Email and web use 'to be monitored' under new laws

Discussion in 'other security issues & news' started by Daveski17, Apr 1, 2012.

Thread Status:
Not open for further replies.
  1. Daveski17
    Offline

    Daveski17 Registered Member

  2. Cudni
    Offline

    Cudni Global Moderator

    We can only hope
  3. Daveski17
    Offline

    Daveski17 Registered Member

    I suppose it depends on which time zone you're in.
  4. Cudni
    Offline

    Cudni Global Moderator

    The time zone alas proved irrelevant. Indications are that is going through and no joke.
  5. Daveski17
    Offline

    Daveski17 Registered Member

    I guess that makes the electorate the April Fools then.
  6. dw426
    Offline

    dw426 Registered Member

    What's sad is that many still don't believe it's even possible, let alone will happen. Both sides of the pond are going to have to come to terms with the ugly facts, if they ever wish to put a halt to maneuvers like this. Unfortunately, it seems people like us who actually care and understand what's going on, are in the minority.

    As long as all of these measures are introduced under the umbrella of "national security", it's going to be very hard to stop. They still can be, but the opportunities to do so come and go very quickly.
  7. Dermot7
    Online

    Dermot7 Registered Member

  8. Dermot7
    Online

    Dermot7 Registered Member

    https://www.privacyinternational.or...h-governments-new-plans-for-mass-surveillance
    http://www.bigbrotherwatch.org.uk/home/2012/04/big-brother-watching.html
  9. Dermot7
    Online

    Dermot7 Registered Member

    An ICO spokesperson said:
    http://www.ico.gov.uk/news/latest_n...t-monitor-online-communications-02042012.aspx
  10. EncryptedBytes
    Offline

    EncryptedBytes Registered Member

    Here are some play by play of potential outcomes if these laws are indeed pushed. Though to be fair I only have speculation and news reports to base my own assumptions off, until law text or proposed law text is released I cannot verify for sure. I have been monitoring both isles here and am getting an idea of how something like this could be implemented. If a law such as this was pushed and taken seriously the governments implementing it would probably strong arm ISPs to require customers to use ISP signed certs for arbitrary domains or no internet access at all. To expand on this here are four possible scenarios, with me personally under the assumption scenario 4 will be the likely outcome:

    Scenario 0: The government passes the law though does nothing.

    Scenario 1: The governmental law would force all major CAs to issue sub-CAs to ISPs (similar to the Trustwave incident) allowing them to issue valid (in the sense of your browser) server certs for their citizens. (Transparent)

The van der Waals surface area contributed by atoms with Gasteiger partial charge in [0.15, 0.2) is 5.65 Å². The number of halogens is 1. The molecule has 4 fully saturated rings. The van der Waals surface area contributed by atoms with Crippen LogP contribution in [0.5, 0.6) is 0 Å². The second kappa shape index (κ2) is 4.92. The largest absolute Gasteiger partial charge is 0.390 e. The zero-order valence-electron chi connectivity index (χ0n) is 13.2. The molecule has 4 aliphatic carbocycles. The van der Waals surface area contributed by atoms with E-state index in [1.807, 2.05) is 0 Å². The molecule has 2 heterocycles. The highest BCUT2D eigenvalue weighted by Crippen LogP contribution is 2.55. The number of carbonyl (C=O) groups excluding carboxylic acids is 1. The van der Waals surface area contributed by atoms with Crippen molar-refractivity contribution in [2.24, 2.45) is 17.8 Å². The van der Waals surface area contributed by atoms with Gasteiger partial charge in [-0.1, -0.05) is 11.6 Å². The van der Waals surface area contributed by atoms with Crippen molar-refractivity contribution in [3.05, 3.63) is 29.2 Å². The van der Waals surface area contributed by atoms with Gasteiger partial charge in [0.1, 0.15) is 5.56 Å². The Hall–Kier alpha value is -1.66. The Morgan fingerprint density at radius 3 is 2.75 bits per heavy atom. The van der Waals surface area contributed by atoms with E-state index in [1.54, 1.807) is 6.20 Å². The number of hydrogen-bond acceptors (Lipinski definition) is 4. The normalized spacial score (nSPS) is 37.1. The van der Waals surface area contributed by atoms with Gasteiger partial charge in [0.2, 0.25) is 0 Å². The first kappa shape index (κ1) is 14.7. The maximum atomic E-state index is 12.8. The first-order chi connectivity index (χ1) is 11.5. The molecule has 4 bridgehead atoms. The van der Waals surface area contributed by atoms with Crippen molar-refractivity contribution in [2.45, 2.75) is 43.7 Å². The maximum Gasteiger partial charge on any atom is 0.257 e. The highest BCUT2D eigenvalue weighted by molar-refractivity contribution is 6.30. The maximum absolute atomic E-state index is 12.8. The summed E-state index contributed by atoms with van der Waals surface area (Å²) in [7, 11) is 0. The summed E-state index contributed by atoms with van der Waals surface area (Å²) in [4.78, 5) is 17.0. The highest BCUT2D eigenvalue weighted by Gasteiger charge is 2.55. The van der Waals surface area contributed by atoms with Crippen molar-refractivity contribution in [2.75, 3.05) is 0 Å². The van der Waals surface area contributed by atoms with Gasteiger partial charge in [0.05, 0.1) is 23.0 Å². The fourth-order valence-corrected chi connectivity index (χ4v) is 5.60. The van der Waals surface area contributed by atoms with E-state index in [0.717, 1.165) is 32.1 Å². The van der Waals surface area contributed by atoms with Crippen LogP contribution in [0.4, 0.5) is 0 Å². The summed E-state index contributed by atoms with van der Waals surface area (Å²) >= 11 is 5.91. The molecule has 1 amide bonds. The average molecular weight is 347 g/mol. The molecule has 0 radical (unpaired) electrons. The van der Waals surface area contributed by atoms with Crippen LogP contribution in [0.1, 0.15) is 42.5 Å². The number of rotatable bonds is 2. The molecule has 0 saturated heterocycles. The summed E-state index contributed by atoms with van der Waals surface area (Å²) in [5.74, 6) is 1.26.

Scenario 2: The government in question forces all browser vendors to include (in a transparent non-removable way) a country-level CA (which most already do BTW, i.e. most countries have a "privately-owned" CA to authenticate their sites and services). This option is more visible in a sense, and prevents additional MiTM to take place. (Not as transparent, easy to detect, though hard to mitigate around) Here's the EFF's list of countries which control CAs:

    https://www.eff.org/files/countries-with-CAs.txt



    Scenario 3: The China scenario. The government will require all major corporations/ISPs to share their keys in or do to business in said country or transmit over their series of tubes.

    Scenario 4: The most likely outcome. ISPs will simply log conversation endpoint data for web traffic and emails. The other 3 scenarios would radically dismantle the web of trust and cause significant financial resources to be thrown into place to rearrange the infrastructure already present.

    Mitigations to this would be:

    Removing yourself from the WoT completely (Not really practical) and only trusting self-signed certifications from sources you can verify. While at the same time manually removing all root and intermediate CAs you deem compromised.

    If no blocking of VPN providers is apparent I would advise you go through trusted off-shore services and pull all downloaded packages through those tunnels.

    The reality is, the more countries that go down this route the harder it will be for citizens to find a way around to secure their privacy.
    Last edited: Apr 3, 2012
  11. EncryptedBytes
    Offline

    EncryptedBytes Registered Member

    Additionally the U.S has similar bills moving through proper channels of congress. Keep your eye on HR3523 aka CISPA . You can also read up on the ACLU’s list here -http://www.aclu.org/files/assets/aclu_cs_info_sharing_leg_chart_march_2012__final.pdf-
  12. Keyboard_Commando
    Offline

    Keyboard_Commando Registered Member

    These clowns got into power saying they would repeal many of the intrusive laws that were brought in by the old government. All they've done is put into place the laws that Labour could never push through.

    Meet the new boss. Same as the old boss
  13. general_zerohour
    Offline

    general_zerohour Guest

    I agree privacy goes down the drain as big brother watches Our every move. Next we will all be issued electronic ankle braclets or have a gps chip injected into us.
  14. Dermot7
    Online

    Dermot7 Registered Member

  15. mirimir
    Offline

    mirimir Registered Member

    Does UK law requiring disclosure of encryption passphrases preclude VPN usage?
  16. chronomatic
    Offline

    chronomatic Registered Member

    Yes. This has already been a law for a while under RIPA. If you don't supply your password when asked by authorities, you go to jail. Simple as that. IIRC, they don't even need a warrant.
Thread Status:
Not open for further replies.